The treat step meets the advanced need of your skin when key components, functions or structures within your skin become compromised. This helps lead to signs of premature aging. Treatment products are specially formulated to target these problems.



This step focuses on skin that has become dull and rough. Refinishing helps to resurface and polish your skin for a fresh, glowing complexion.



Tired and stressed skin requires this essential step to restore vibrancy and promote cellular energy. This can be accomplished by taking a good supplement like ARIIX’s Omega-Q or BioPro-Q to provide the essential fatty acids our skin needs to slow down the premature aging and provide more energy to our cells.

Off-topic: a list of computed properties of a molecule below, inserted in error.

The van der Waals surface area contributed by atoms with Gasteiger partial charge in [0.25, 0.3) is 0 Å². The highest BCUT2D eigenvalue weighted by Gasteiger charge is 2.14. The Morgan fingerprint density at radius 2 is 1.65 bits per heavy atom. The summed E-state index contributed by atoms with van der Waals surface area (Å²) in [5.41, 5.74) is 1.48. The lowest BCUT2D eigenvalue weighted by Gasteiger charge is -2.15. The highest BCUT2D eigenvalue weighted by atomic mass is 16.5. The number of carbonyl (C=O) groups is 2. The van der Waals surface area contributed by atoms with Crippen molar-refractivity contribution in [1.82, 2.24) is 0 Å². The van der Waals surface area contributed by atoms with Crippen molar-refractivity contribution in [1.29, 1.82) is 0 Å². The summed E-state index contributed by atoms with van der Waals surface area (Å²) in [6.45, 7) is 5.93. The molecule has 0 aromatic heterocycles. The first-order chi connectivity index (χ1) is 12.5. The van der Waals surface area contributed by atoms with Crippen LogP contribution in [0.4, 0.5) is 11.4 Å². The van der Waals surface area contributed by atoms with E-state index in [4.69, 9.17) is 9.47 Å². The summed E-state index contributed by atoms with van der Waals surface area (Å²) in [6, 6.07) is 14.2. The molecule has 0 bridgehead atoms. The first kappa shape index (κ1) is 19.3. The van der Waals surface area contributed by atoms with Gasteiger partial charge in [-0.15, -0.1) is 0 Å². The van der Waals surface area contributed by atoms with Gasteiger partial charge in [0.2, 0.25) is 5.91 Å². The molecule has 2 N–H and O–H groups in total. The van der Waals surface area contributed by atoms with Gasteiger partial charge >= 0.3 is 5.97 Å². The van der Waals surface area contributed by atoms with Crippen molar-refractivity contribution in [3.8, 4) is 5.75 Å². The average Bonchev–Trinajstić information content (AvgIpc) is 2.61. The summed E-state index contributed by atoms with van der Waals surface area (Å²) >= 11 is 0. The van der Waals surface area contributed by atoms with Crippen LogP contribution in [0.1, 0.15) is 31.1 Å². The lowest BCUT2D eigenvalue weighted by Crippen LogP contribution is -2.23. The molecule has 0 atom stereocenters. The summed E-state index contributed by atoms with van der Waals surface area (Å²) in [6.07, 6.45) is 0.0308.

Formula for Great Skin


If you’re like everybody else, you want healthy, great-looking skin — no matter what age you are. Skin that is clear, smooth, and radiant proclaims good health and lends tremendous confidence to how you feel about your appearance. By following some fundamental rules and by giving your skin everything it needs to function at its peak, you have the formula for younger, healthier, smoother skin at any age.

Great Skin in Your Twenties


graph2At this age, you are enjoying probably the best skin of your life – moist, smooth, and supple . However, your skin cell renewal rate has already begun to decrease and dead cells are not being shed quite as easily. This leaves your skin dull. In addition, the acne of your teenage years might still be hanging around. This is a great time to establish a beneficial skin care regimen that will keep your skin in great shape while protecting it against damage from the environment. Use a gentle cleanser that removes dirt and dead cells while moisturizing. Follow with a toner to add radiance and restore proper pH balance. Then apply a product to preserve youthful collagen and elastin in your skin. Finally, use a good moisturizer and SPF 15 sunscreen to guard against the sun’s damaging rays.